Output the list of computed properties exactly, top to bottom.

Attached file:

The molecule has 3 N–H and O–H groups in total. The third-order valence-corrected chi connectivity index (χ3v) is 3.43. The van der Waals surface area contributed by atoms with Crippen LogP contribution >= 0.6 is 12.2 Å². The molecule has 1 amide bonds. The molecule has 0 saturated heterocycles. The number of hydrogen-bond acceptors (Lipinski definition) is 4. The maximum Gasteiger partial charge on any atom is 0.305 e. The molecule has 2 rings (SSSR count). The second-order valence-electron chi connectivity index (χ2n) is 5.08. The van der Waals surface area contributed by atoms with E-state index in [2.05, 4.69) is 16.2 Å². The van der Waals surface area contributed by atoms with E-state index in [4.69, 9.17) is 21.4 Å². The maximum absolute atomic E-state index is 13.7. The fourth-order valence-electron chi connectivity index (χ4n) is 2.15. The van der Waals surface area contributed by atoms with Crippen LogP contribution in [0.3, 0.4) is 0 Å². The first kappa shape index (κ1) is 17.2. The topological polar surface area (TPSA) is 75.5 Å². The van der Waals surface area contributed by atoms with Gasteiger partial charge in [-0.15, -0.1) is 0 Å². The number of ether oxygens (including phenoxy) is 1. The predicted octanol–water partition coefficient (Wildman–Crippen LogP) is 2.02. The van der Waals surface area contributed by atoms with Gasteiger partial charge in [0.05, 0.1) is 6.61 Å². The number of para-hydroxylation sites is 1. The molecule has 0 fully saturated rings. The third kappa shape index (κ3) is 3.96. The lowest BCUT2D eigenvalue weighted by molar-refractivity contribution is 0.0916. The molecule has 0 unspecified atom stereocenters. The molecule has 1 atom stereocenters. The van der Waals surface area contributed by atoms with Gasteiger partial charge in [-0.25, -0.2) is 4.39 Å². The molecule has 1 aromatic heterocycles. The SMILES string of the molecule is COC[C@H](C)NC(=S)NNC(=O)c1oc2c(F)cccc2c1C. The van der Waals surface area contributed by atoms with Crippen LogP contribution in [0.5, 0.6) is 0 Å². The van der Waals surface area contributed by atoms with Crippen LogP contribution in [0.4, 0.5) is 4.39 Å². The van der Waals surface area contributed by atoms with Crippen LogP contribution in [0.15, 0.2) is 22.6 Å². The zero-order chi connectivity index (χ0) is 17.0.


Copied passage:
The molecule has 3 N–H and O–H groups in total. The third-order valence-corrected chi connectivity index (χ3v) is 3.43. The van der Waals surface area contributed by atoms with Crippen LogP contribution >= 0.6 is 12.2 Å². The molecule has 1 amide bonds. The molecule has 0 saturated heterocycles. The number of hydrogen-bond acceptors (Lipinski definition) is 4. The maximum Gasteiger partial charge on any atom is 0.305 e. The molecule has 2 rings (SSSR count). The second-order valence-electron chi connectivity index (χ2n) is 5.08. The van der Waals surface area contributed by atoms with E-state index in [2.05, 4.69) is 16.2 Å². The van der Waals surface area contributed by atoms with E-state index in [4.69, 9.17) is 21.4 Å². The maximum absolute atomic E-state index is 13.7. The fourth-order valence-electron chi connectivity index (χ4n) is 2.15. The van der Waals surface area contributed by atoms with Crippen LogP contribution in [0.3, 0.4) is 0 Å². The first kappa shape index (κ1) is 17.2. The topological polar surface area (TPSA) is 75.5 Å². The van der Waals surface area contributed by atoms with Gasteiger partial charge in [-0.15, -0.1) is 0 Å². The number of ether oxygens (including phenoxy) is 1. The predicted octanol–water partition coefficient (Wildman–Crippen LogP) is 2.02. The van der Waals surface area contributed by atoms with Gasteiger partial charge in [0.05, 0.1) is 6.61 Å². The number of para-hydroxylation sites is 1. The molecule has 0 fully saturated rings. The third kappa shape index (κ3) is 3.96. The lowest BCUT2D eigenvalue weighted by molar-refractivity contribution is 0.0916. The molecule has 0 unspecified atom stereocenters. The molecule has 1 atom stereocenters. The van der Waals surface area contributed by atoms with Gasteiger partial charge in [-0.25, -0.2) is 4.39 Å². The molecule has 1 aromatic heterocycles. The SMILES string of the molecule is COC[C@H](C)NC(=S)NNC(=O)c1oc2c(F)cccc2c1C. The van der Waals surface area contributed by atoms with Crippen LogP contribution in [0.5, 0.6) is 0 Å². The van der Waals surface area contributed by atoms with Crippen LogP contribution in [0.4, 0.5) is 4.39 Å². The van der Waals surface area contributed by atoms with Crippen LogP contribution in [0.15, 0.2) is 22.6 Å². The zero-order chi connectivity index (χ0) is 17.0.